On Rejecting One’s Passion
Topic 3: Atlas Shrugged is a story that portrays a dramatic conflict of characters and their values. What is the most significant conflict in the story? Is it the conflict between the creators and the looters? Is it the conflict the creators experience in their own souls? Is it something else? Explain your answer.
Ayn Rand’s Atlas Shrugged is an inimitable manifesto for the modern day capitalist. Rand has created a world of relatable characters that, if read with an open mind, can show readers their deepest struggles. This seemingly simple story speaks volumes on the timeless argument about wealth, its place in society, and why capitalism is not an objectively negative economic system. It has been consciously and subconsciously beaten into most western citizens’ minds that capitalism is about greed and the pursuit of wealth for wealth’s sake. However, if one comes to understand the misunderstood characters in Atlas Shrugged, an understanding can be developed that not all capitalists are merely greedy people. In fact, that mindset is a product of jealousy. Capitalism has a negative connotation to most people in modern society and the characters of Atlas Shrugged because they are jealous of those who have pursued their passions and soared higher than can be imagined without the same experience.
Dagny Taggart: the fearless leader of Ayn Rand’s Atlas Shrugged. It is so ironic that in today’s day and age this book isn’t currently exploding on social media. Dagny Taggart: a female capitalist whose “purpose” is to run “Taggart Transcontinental” simply to please herself. Her “purpose” is to reach her goals, and a select few other people, who care enough to understand her, are who she chooses to spend her precious time with. Isn’t that awfully similar to the self-empowerment movement currently taking place in our generation? When she is broken down to her core, Dagny Taggart is the embodiment of what all men and women should strive to be: not necessarily wealth-seekers in the traditional sense in pursuit of wealth, but wealth-seekers in their own utterly subjective way.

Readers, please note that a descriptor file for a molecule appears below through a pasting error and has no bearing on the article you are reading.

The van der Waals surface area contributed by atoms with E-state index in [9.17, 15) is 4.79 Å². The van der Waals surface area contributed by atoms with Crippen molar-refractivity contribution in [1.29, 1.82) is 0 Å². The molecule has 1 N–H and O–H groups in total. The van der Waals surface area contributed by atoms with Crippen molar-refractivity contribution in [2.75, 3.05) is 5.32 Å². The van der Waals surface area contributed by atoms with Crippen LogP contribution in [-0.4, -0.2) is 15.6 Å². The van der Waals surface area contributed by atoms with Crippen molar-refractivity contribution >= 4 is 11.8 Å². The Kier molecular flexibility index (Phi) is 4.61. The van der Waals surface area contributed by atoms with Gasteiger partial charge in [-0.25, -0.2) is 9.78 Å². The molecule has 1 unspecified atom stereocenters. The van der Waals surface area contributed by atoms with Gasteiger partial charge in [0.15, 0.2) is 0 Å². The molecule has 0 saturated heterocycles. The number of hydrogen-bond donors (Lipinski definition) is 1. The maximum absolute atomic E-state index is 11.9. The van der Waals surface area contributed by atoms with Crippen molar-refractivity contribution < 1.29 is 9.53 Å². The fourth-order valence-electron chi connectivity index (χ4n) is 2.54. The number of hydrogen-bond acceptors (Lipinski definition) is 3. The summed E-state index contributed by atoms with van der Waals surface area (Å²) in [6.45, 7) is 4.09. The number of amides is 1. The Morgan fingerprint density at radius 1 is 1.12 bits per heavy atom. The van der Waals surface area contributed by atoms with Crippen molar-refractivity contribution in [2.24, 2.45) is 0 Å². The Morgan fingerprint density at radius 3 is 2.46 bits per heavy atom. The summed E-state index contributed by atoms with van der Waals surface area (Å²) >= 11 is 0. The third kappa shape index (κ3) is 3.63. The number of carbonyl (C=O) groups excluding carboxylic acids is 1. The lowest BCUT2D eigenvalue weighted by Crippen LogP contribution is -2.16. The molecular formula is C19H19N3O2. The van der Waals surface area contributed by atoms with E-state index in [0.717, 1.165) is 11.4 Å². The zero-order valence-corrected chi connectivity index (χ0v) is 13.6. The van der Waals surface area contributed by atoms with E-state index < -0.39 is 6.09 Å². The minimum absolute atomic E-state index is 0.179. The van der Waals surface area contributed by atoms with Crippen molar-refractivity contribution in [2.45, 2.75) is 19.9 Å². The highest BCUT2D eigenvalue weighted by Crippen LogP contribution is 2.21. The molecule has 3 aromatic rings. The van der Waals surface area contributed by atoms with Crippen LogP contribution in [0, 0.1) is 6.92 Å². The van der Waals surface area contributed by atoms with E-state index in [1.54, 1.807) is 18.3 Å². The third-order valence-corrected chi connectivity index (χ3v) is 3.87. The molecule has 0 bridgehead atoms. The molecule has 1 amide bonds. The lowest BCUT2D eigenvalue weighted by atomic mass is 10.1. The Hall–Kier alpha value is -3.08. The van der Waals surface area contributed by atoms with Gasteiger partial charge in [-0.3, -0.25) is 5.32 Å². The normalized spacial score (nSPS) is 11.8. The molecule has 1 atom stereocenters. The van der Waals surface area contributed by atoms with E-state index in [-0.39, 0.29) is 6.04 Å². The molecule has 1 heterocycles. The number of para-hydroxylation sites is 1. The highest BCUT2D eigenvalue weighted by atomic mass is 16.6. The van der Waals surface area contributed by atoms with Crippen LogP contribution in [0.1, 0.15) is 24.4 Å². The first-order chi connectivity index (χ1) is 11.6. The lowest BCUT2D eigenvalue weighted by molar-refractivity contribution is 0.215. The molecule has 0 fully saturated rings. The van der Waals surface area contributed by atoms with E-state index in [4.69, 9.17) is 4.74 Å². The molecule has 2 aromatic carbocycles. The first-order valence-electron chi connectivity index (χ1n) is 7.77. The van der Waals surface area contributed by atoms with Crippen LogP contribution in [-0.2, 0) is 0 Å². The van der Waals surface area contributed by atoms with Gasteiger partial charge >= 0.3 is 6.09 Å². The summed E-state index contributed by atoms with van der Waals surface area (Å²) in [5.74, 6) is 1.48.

When one contemplates life in this generation, it is all too easy to buy into certain predetermined concepts at our disposal. From birth we are made to believe whatever idea makes sense to us first and not challenge it. Conformity, like most aspects of life, can be seen as good or bad. Humans naturally conform, but don’t naturally challenge. It’s up to an individual to decide what social norms they are willing to conform to, and which ones to disregard in order to find their own balance.
Characters on the opposite side of heroes Dagny and Hank are not at fault for their jealousy. The concept of “fair” gets tossed around throughout Atlas Shrugged and, once again, the reader must take a step behind their preconceived notions of right and wrong to contemplate what Rand is trying to demonstrate. Is it fair to demonstrate anger and hatred towards a fellow human being because they are seemingly successful? What is “fair” anyhow? Suppose “fair” is the meaning of life. What is the meaning of life? In secular terms, the meaning of life should simply be the pursuit of “meaning.” However, meaning is subjective. So why not look at the objective similarities people have associated with the word?
Meaning is what connects humans no matter what religion, belief system, or background they have. Humans have been associating their subjective “meaning” with a sense of “purpose” since the dawn of time. And what else is “purpose” than the things that fill a person with joy? Why should a person spend their long life being miserable if they are pursuing their purpose and not harming anyone else?
The answer is simple, yet because our previous generations have convoluted simple words such as “meaning” and “purpose” our current generations are stuck in dark places because we have failed to recognize what these terms mean for ourselves and future. Call it what you will, but mental health has been over-complicated for just as long as those words have been misconstrued.
Society is just now opening up to these topics, but it is still a struggle every day for countless humans who have been silenced. For example, this can be applied to significant historical events, such as the French Revolution, the Freedom Movement of the 1960s, and now the mental-health crisis. What should be contemplated first and foremost is this: What has gone wrong in our past, and what solutions have we ignored?
We, as a species, have tried positive social change before, but failed because we have confused society into thinking that the pursuit of meaning is evil. We have silenced innocent people merely for being themselves. We have been arrogant out of jealousy and misunderstanding. Haven’t we?
It doesn’t matter what our past looks like. We live in the perfect time period to come to terms with it. This is the time period of positive social change. This is the time period of acceptance and closure. This is the time period of social media.
Social media is the Salem Witch trials of our time. Social media is subjective. Social media either gives people a sense of purpose or destroys them. It isn’t complicated when looking at it with historical context how to solve this issue. We can keep living in fear of the misunderstood. Or, like Dagny Taggart of Ayn Rand’s Atlas Shrugged, we can embrace this thing that creates subjective meaning and stop only when we reach every goal we set for ourselves. Only when we come to terms with misunderstanding will we live in a truly positive world.